Multivariate analysis of variance (MANOVA) - summary of chapter 17 of Statistics by A. Field (5th edition)

StatisticsChapter 17Multivariate analysis of variance (MANOVA) Multivariate analysis of variance (MANOVA) is used when we are interested in several outcomes.The principles of the linear model extend to MANOVA in that we can use MANOVA when there is one independent variable or several, we can look at interactions between outcome variables, and we can do contrasts to see which groups differ.Univariate: the model when we have only one outcome variable.Multivariate: the model when we include several outcome variables simultaneously.We shouldn’t fit separate linear models to each outcome variable.Separate models can tell us only whether groups differ along a single dimension, MANOVA has the power to detect whether groups differ along a combination of dimensions.Choosing outcomes It is a bad idea to lump outcome measures together in a MANOVA unless you have a good theoretical or empirical basis for doing so.Where there is a good theoretical basis for including some, but not all, of your outcome measures, then fit separate models: one for the outcomes being tested on a heuristic and one for the theoretically meaningful outcomes.The point here is not to include lots of outcome variables in a MANOVA just because you measured them. A matrix: a grid of numbers arranged in columns and rows.A matrix can have many columns and rows, and we specify its dimensions using numbers.For example: a 2 x 3 matrix is a matrix with two rows and three columns...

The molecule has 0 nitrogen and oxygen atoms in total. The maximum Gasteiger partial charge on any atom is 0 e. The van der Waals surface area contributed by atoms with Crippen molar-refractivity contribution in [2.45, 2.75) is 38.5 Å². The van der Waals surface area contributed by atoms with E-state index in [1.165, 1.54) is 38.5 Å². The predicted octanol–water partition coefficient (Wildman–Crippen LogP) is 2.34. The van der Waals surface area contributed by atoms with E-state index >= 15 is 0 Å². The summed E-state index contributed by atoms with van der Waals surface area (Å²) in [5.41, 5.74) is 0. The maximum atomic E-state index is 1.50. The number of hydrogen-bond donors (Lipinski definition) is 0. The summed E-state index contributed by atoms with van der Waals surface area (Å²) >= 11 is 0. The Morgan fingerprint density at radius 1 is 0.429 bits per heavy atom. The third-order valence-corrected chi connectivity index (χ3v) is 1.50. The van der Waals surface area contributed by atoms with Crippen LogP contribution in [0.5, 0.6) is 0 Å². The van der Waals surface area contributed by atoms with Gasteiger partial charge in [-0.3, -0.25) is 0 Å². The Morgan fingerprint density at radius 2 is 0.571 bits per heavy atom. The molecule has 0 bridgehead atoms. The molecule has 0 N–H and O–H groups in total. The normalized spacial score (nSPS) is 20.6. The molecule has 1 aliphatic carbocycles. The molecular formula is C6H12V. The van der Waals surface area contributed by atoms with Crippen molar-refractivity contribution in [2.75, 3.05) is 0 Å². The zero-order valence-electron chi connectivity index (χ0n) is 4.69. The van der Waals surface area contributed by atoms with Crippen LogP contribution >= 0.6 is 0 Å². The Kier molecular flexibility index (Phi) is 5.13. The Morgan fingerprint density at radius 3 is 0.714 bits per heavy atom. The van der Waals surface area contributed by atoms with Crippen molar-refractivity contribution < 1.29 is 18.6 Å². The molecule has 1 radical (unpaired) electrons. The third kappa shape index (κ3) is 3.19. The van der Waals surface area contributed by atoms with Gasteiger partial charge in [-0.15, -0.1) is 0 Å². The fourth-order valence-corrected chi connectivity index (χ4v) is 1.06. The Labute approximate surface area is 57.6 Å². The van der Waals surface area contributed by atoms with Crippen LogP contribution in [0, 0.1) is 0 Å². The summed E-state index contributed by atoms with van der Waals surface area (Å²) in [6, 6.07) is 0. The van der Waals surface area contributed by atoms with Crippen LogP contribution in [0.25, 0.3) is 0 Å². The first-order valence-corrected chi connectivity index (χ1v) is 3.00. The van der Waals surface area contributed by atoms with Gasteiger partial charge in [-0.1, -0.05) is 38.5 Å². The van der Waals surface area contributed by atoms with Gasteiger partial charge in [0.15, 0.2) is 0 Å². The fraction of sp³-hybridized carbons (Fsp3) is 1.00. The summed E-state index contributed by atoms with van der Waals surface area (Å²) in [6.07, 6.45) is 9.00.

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# Discovering statistics using IBM SPSS statistics by A. Field (5th edition) a summary

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